Deacon Homily Hot Sheet 211
Sixth Sunday of Ordinary Time 2/16/14 (Lourdes)
Deacon Thomas Winninger, CSMA
Sir. 15:15-20, Ps. 119, 1 Cor. 2:6-10, Matt. 5:17-37

To whichever you choose…before you are life and death, good and evil.

            Which door do you pick? Door one or door two? You have free will, God gave us free will to choose to love him or not love him. He said, you choose, I made you to love me, that is, I will give you the desire to love me but I will not make you love me. Well I don’t know which door to pick. What are the consequences of picking door one or door two? As your deacon I am not the one to tell you which door to choose? Just like God I will not make you choose and I will not judge you for your choices.

            Today is the Sunday for coming to terms with free will, the freedom to choose life or death, good or evil, fire or water, love or hate, forgiveness or judgment? It is not hard you say, but then why do we often choose wrongly. God gave us the capacity to choose rightly. He gave us grace for the strength to choose rightly. He gave us the precepts to lead us in right paths. He gave us the community of believers to support our right decisions. He gave us the sacraments, the scriptures, his Word, to open us to wisdom to choose rightly. Yet on any given day we fall short of holiness, we fall short of the virtues, we fall short of his call to choose rightly. I will never forget my mother saying, “Seek to choose wisely for choices surprisingly will come true and the results might not have the consequences that you had wished for.” 

            In the first reading, Sirach, in the Old Testament, makes one of the clearest statements about human free will. We have complete freedom to choose between good and evil, fire and water. He clearly states the only way is by loving God, and following the commandments; this leads to a life of peace, and prosperity in the long run, the eternal run. While the other way leads to death, despair, meaningless existence.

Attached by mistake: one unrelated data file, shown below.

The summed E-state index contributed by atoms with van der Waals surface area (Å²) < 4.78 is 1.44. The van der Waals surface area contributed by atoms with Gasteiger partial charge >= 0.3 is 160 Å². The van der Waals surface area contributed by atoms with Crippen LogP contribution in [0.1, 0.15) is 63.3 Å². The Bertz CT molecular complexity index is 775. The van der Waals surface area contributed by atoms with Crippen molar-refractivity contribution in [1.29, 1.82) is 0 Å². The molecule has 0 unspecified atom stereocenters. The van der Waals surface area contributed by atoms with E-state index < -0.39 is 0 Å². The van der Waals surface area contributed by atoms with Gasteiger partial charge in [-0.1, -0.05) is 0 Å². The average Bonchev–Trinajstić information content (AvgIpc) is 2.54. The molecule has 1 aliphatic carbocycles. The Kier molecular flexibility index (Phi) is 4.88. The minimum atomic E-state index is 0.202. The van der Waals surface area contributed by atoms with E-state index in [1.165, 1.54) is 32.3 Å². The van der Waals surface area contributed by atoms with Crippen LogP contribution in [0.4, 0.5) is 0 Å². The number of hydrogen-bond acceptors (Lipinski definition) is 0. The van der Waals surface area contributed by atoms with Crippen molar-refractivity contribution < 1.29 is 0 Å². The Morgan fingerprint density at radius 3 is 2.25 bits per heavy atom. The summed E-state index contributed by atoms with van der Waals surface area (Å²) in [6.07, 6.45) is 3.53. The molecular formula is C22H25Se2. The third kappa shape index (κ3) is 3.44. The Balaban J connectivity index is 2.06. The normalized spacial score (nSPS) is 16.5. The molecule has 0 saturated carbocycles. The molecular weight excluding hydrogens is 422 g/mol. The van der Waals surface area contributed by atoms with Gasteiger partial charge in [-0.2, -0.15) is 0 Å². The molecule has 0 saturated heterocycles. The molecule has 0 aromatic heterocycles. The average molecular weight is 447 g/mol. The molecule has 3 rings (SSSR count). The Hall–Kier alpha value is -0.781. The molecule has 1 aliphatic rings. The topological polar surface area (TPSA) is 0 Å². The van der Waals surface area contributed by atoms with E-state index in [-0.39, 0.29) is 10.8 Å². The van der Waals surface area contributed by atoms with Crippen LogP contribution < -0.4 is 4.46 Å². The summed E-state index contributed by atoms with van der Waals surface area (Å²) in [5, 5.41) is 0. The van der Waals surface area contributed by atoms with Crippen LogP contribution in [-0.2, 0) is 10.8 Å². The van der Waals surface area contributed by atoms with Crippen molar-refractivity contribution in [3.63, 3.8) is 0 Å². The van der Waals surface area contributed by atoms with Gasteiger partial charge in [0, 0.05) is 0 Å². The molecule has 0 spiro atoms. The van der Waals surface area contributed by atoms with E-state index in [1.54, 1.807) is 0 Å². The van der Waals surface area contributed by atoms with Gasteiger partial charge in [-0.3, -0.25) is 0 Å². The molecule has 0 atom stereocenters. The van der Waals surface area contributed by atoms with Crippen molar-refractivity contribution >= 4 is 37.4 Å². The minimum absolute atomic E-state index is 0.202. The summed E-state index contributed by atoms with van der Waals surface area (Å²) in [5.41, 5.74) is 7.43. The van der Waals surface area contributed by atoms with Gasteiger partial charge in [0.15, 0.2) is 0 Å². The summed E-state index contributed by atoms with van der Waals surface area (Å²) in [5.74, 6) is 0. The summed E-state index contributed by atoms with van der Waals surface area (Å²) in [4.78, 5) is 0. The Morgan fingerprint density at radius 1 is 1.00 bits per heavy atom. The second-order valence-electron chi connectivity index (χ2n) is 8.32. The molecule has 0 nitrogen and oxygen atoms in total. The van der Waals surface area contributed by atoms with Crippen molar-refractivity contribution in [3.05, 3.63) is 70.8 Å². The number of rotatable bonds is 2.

Psalm 119, the longest of the psalms (22 sections of 8 verses) blesses those who choose rightly for “Blessed are they who follow the law of the Lord…who seek him with all their heart.” That is the path of the Lord.

            Paul in his letter to the Corinthians states that the wise person chooses the path to the cross, not the path to the resurrection. Paul says that the path to the cross is the path to resurrection. We must all die to rise; we must fall down to get up. Falling down is human, it is the way of our nature; getting up is divine. He told the Corinthians that it was not the resurrection that saved us from sin. Jesus died to save us; he did not rise to save us. His resurrection only confirmed his divinity. It is impossible to avoid challenges, frustrations, and suffering in our lives. We were not born to be wealthy, successful and happy. We were born to love, give, and forgive in the joy of our faith. Paul encourages us to choose to offer up the things in our lives that do not work, that are painful, that challenge us, for in doing so we benefit from the strength of grace and find joy in life. 

            In the gospel of Matthew we hear the Sermon on the Mount. “I came not to abolish the Law but to fulfill it. ” Jesus calls us to choose to fulfill the commandment but not in the old way. Jesus introduces a new formula, he said, “thou shall not, but I say…” It says, “You shall not kill,” but “I say, whoever is angry shall be judged. Whoever does not love shall be judged.” Jesus calls us to move to what we should do, rather than dwell on what we should not do. For example, it is not about killing, it is all about respecting life. It is not about coveting your neighbor’s goods; it is all about being less dependent on material things. You see, better to choose what to do rather than what not to do. It is about choosing the door of virtue or the door of temptation.

            So, what are we called to do as a result of these readings? First, we are called to consider more deeply our choices and their consequences. They call us to choose rightly with wisdom. Solomon, one of the wisest of the Old Testament leaders, discovered that the more he followed his heart the more he loved, and the more that he loved the better choices he made. WOW what a revelation? Love and you will make better choices. Love without judgment and you will be wiser. 

            Second, choose to become one with your challenges. How many of us pray that we live an easy life without pain and loss? Sure we have all prayed that way. OK, one of you has not, but the rest of us have human natures. But how real is it to be free of pain and challenges? Jesus went to the cross to show us that the cross is the way to eternal life. This is a hard message for human nature to get its arms around. But the hope is in seeking joy no matter what happens rather than seeking the easy life.

            Third, choose to live in virtue, rather than temptation. For the more our life is full of loving, giving and forgiving the wiser we will be in making choices.

To whichever you choose…before you are life and death, good and evil…joy and peace.